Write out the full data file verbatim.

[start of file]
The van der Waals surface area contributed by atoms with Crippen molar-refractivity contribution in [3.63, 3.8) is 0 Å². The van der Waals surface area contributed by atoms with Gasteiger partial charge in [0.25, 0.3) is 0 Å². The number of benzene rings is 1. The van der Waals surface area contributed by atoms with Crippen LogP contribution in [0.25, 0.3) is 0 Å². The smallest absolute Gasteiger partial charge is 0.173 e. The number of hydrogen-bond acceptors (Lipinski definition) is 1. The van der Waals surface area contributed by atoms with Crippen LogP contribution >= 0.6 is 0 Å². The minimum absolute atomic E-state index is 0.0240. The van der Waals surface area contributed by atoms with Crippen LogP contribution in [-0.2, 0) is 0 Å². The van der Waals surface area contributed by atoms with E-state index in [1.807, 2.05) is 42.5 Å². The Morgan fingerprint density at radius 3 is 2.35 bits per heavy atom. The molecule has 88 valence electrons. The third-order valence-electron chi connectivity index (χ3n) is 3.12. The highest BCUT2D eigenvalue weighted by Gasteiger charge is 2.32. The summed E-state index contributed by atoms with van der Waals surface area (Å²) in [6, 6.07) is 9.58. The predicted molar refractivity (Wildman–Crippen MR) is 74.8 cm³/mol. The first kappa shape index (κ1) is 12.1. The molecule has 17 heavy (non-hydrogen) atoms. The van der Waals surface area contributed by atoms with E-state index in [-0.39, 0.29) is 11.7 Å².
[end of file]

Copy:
The van der Waals surface area contributed by atoms with Crippen molar-refractivity contribution in [3.63, 3.8) is 0 Å². The van der Waals surface area contributed by atoms with Gasteiger partial charge in [0.25, 0.3) is 0 Å². The number of benzene rings is 1. The van der Waals surface area contributed by atoms with Crippen LogP contribution in [0.25, 0.3) is 0 Å². The smallest absolute Gasteiger partial charge is 0.173 e. The number of hydrogen-bond acceptors (Lipinski definition) is 1. The van der Waals surface area contributed by atoms with Crippen LogP contribution >= 0.6 is 0 Å². The minimum absolute atomic E-state index is 0.0240. The van der Waals surface area contributed by atoms with Crippen LogP contribution in [-0.2, 0) is 0 Å². The van der Waals surface area contributed by atoms with E-state index in [1.807, 2.05) is 42.5 Å². The Morgan fingerprint density at radius 3 is 2.35 bits per heavy atom. The molecule has 88 valence electrons. The third-order valence-electron chi connectivity index (χ3n) is 3.12. The highest BCUT2D eigenvalue weighted by Gasteiger charge is 2.32. The summed E-state index contributed by atoms with van der Waals surface area (Å²) in [6, 6.07) is 9.58. The predicted molar refractivity (Wildman–Crippen MR) is 74.8 cm³/mol. The first kappa shape index (κ1) is 12.1. The molecule has 17 heavy (non-hydrogen) atoms. The van der Waals surface area contributed by atoms with E-state index in [-0.39, 0.29) is 11.7 Å².